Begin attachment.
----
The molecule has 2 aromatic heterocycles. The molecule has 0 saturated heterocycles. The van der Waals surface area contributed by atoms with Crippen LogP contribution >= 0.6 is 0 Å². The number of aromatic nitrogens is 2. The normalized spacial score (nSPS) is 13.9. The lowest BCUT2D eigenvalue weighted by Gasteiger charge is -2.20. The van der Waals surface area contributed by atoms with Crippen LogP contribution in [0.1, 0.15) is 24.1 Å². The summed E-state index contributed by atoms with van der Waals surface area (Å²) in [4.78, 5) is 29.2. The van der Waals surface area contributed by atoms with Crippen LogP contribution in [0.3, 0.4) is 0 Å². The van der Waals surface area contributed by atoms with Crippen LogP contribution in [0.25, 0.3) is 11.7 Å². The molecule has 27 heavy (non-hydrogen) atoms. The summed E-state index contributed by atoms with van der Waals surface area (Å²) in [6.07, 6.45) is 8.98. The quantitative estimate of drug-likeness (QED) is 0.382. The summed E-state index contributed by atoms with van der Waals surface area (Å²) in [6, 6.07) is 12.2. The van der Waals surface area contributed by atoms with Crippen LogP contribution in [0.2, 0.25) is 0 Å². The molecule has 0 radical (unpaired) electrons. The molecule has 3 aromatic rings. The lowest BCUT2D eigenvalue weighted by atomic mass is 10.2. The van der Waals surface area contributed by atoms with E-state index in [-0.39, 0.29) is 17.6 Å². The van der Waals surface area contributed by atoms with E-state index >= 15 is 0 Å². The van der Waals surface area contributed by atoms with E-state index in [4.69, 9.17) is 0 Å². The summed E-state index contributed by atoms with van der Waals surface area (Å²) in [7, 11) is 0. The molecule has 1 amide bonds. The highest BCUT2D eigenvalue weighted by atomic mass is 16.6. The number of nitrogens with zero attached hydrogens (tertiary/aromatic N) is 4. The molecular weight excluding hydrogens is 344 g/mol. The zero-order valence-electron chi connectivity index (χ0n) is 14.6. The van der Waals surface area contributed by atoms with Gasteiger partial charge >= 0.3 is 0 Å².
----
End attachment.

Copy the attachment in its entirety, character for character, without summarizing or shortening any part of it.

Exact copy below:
The molecule has 2 aromatic heterocycles. The molecule has 0 saturated heterocycles. The van der Waals surface area contributed by atoms with Crippen LogP contribution >= 0.6 is 0 Å². The number of aromatic nitrogens is 2. The normalized spacial score (nSPS) is 13.9. The lowest BCUT2D eigenvalue weighted by Gasteiger charge is -2.20. The van der Waals surface area contributed by atoms with Crippen LogP contribution in [0.1, 0.15) is 24.1 Å². The summed E-state index contributed by atoms with van der Waals surface area (Å²) in [4.78, 5) is 29.2. The van der Waals surface area contributed by atoms with Crippen LogP contribution in [0.3, 0.4) is 0 Å². The van der Waals surface area contributed by atoms with Crippen LogP contribution in [0.25, 0.3) is 11.7 Å². The molecule has 27 heavy (non-hydrogen) atoms. The summed E-state index contributed by atoms with van der Waals surface area (Å²) in [6.07, 6.45) is 8.98. The quantitative estimate of drug-likeness (QED) is 0.382. The summed E-state index contributed by atoms with van der Waals surface area (Å²) in [6, 6.07) is 12.2. The van der Waals surface area contributed by atoms with Crippen LogP contribution in [0.2, 0.25) is 0 Å². The molecule has 0 radical (unpaired) electrons. The molecule has 3 aromatic rings. The lowest BCUT2D eigenvalue weighted by atomic mass is 10.2. The van der Waals surface area contributed by atoms with E-state index in [-0.39, 0.29) is 17.6 Å². The van der Waals surface area contributed by atoms with E-state index >= 15 is 0 Å². The van der Waals surface area contributed by atoms with E-state index in [4.69, 9.17) is 0 Å². The summed E-state index contributed by atoms with van der Waals surface area (Å²) in [7, 11) is 0. The molecule has 1 amide bonds. The highest BCUT2D eigenvalue weighted by atomic mass is 16.6. The number of nitrogens with zero attached hydrogens (tertiary/aromatic N) is 4. The molecular weight excluding hydrogens is 344 g/mol. The zero-order valence-electron chi connectivity index (χ0n) is 14.6. The van der Waals surface area contributed by atoms with Gasteiger partial charge >= 0.3 is 0 Å².